Submitted October 18, 2018
Petition for Review of an Order of the District of Columbia
Alcoholic Beverage Control Board 16-251-00125
J. Kiernan and Kristina A. Crooks were on the brief for
A. Racine, Attorney General for the District of Columbia,
Loren L. AliKhan, Solicitor General, Stacy L. Anderson,
Acting Deputy Solicitor General at the time the brief was
filed, and Richard S. Love, Senior Assistant Attorney
General, were on the brief for respondent.
Thompson and McLeese, Associate Judges, and Nebeker, Senior
Thompson, Associate Judge
1215 CT, LLC t/a Rosebar Lounge ("Rosebar") seeks
review of an April 26, 2017, decision and order of the
District of Columbia Alcoholic Beverage Control Board
("the Board") that imposed a $4, 000 fine and a
seven-day suspension of Rosebar's liquor license for a
violation of D.C. Code § 25-823(a)(6) (2012 Repl. And
2019 Supp.). Specifically, the Board found that on May
1, 2016, Rosebar "violated the terms of its security
plan related to the use of force . . . ."
acknowledges for purposes of its petition that the
Board's factual findings are adequately supported by the
record, but argues that the Board incorrectly applied §
25-823 when it found that a single violation of Rosebar's
security plan (the "Security Plan") on file with
the Alcoholic Beverage Regulation Administration
("ABRA") constituted a violation of §
25-823(a)(6). For the reasons that follow, we affirm the
operates at 1215 Connecticut Avenue, N.W., and holds a Class
CT License. On August 8, 2013, it submitted to ABRA its
Security Plan, which describes strategies to be used to deal
with uncooperative patrons and altercations that may arise
between patrons. In pertinent part, Rosebar's Security
Plan provides that:
Staff cannot legally use force against a person unless in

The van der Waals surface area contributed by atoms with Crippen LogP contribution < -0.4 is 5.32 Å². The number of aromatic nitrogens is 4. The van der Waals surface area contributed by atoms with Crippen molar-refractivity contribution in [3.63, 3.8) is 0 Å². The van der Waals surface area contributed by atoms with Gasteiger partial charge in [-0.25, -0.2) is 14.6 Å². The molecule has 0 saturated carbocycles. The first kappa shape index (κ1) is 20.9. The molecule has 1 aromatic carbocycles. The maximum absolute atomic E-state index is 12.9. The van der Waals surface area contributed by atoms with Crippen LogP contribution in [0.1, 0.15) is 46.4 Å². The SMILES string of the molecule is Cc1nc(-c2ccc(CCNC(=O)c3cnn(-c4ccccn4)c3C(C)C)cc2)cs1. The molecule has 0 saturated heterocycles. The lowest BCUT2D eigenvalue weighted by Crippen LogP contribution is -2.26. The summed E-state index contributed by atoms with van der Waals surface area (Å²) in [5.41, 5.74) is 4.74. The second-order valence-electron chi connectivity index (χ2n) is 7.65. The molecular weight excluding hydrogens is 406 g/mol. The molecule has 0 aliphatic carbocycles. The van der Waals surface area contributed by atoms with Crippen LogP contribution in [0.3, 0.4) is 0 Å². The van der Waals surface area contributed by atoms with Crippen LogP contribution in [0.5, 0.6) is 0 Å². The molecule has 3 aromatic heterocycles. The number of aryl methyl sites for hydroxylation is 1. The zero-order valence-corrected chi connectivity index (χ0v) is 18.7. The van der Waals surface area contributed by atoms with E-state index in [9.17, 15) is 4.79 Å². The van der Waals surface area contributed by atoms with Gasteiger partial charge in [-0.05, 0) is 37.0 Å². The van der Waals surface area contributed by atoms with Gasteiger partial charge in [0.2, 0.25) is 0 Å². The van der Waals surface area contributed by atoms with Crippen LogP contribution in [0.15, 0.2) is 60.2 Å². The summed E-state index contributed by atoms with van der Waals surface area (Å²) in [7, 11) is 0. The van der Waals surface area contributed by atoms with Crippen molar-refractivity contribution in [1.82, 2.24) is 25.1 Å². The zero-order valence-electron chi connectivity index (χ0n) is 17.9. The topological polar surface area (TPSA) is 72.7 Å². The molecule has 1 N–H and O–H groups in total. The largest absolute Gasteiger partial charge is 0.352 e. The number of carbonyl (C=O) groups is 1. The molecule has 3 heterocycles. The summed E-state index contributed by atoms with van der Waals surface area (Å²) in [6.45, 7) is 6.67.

self-defense or defense of others from imminent harm . . . .
At our venue staff may not use restraints or control holds; .
. . tackling; . . . piling on top; . . . [or] pain compliance
. . .
Escorting a patron out of a venue involves the use of
professional verbal commands and a polite explanation of why
they are being asked to leave[.]
The staff member should warn the guest that they must leave
the premises immediately or be subject to arrest by the
police. If the ejected patron attacks anyone, reasonable
force can be used in self-defense.
. . .
There may come times when deviation may be necessary to
ensure the safety of our patrons and staff. Your supervisors
will inform you of such cases if necessary.
Board found that during an incident on May 1, 2016 (the
"May 2016 incident"), Rosebar violated the
provisions of its Security Plan related to the use of force
and the ejection of patrons. The incident, which was captured
on video footage reviewed by the Board, involved patron
Zunnobia Hakir and Rosebar security guard Bobby Noupa. The
Board found that the first use of force occurred after Mr.
Noupa asked Ms. Hakir to leave a section of the establishment
in the wake of complaints that she had caused trouble at a
table. After Ms. Hakir leaned down to retrieve an item from
her anklet pouch and then stood back up, Mr. Noupa pushed Ms.
Hakir away from him. Mr. Noupa testified before the Board
that he did not know what Ms. Hakir had in her hand and
believed that she was attacking him, and in response, he
"turned her around and decided to escort her out of the
establishment." The Board found that Mr. Noupa did that
by "wrap[ping] up [Ms. Hakir's] arms from behind by
sticking his arms under her armpits" and then
"walk[ed] her out of the establishment while maintaining
the hold from behind." The Board found that Ms. Hakir
"did not have a weapon in her hands" and concluded
that Mr. Noupa could not reasonably have feared for his
safety and that his use of force was unjustified.
Board found that the second use of force occurred when Mr.
Noupa, with Ms. Hakir in tow, approached the staircase
leading to the establishment's main entrance. Mr. Noupa
proceeded to pull Ms. Hakir down the stairs by her arms, so
that she either was dragged or fell to the landing in the
middle of the divided staircase. The Board found that Mr.
Noupa's conduct was "disproportionate, excessive,
and unreasonable," could ...